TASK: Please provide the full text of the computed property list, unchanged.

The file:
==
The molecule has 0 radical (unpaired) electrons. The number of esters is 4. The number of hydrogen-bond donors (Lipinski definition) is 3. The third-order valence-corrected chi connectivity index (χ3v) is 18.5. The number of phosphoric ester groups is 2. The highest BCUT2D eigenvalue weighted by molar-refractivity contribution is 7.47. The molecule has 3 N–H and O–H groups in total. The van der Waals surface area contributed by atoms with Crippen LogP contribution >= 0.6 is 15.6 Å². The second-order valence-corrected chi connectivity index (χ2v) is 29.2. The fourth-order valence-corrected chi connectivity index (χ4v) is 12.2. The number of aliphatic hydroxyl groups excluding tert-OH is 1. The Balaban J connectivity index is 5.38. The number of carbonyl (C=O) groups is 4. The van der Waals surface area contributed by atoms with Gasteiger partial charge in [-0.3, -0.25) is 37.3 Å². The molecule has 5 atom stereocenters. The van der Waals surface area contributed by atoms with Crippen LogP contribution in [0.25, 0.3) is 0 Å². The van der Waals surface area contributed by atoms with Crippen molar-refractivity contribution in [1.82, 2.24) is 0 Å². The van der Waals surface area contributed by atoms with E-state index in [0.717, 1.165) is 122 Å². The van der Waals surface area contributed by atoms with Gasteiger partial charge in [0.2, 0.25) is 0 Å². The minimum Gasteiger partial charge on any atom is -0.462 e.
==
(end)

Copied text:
The molecule has 0 radical (unpaired) electrons. The number of esters is 4. The number of hydrogen-bond donors (Lipinski definition) is 3. The third-order valence-corrected chi connectivity index (χ3v) is 18.5. The number of phosphoric ester groups is 2. The highest BCUT2D eigenvalue weighted by molar-refractivity contribution is 7.47. The molecule has 3 N–H and O–H groups in total. The van der Waals surface area contributed by atoms with Crippen LogP contribution >= 0.6 is 15.6 Å². The second-order valence-corrected chi connectivity index (χ2v) is 29.2. The fourth-order valence-corrected chi connectivity index (χ4v) is 12.2. The number of aliphatic hydroxyl groups excluding tert-OH is 1. The Balaban J connectivity index is 5.38. The number of carbonyl (C=O) groups is 4. The van der Waals surface area contributed by atoms with Gasteiger partial charge in [-0.3, -0.25) is 37.3 Å². The molecule has 5 atom stereocenters. The van der Waals surface area contributed by atoms with Crippen LogP contribution in [0.25, 0.3) is 0 Å². The van der Waals surface area contributed by atoms with Crippen molar-refractivity contribution in [1.82, 2.24) is 0 Å². The van der Waals surface area contributed by atoms with E-state index in [0.717, 1.165) is 122 Å². The van der Waals surface area contributed by atoms with Gasteiger partial charge in [0.2, 0.25) is 0 Å². The minimum Gasteiger partial charge on any atom is -0.462 e.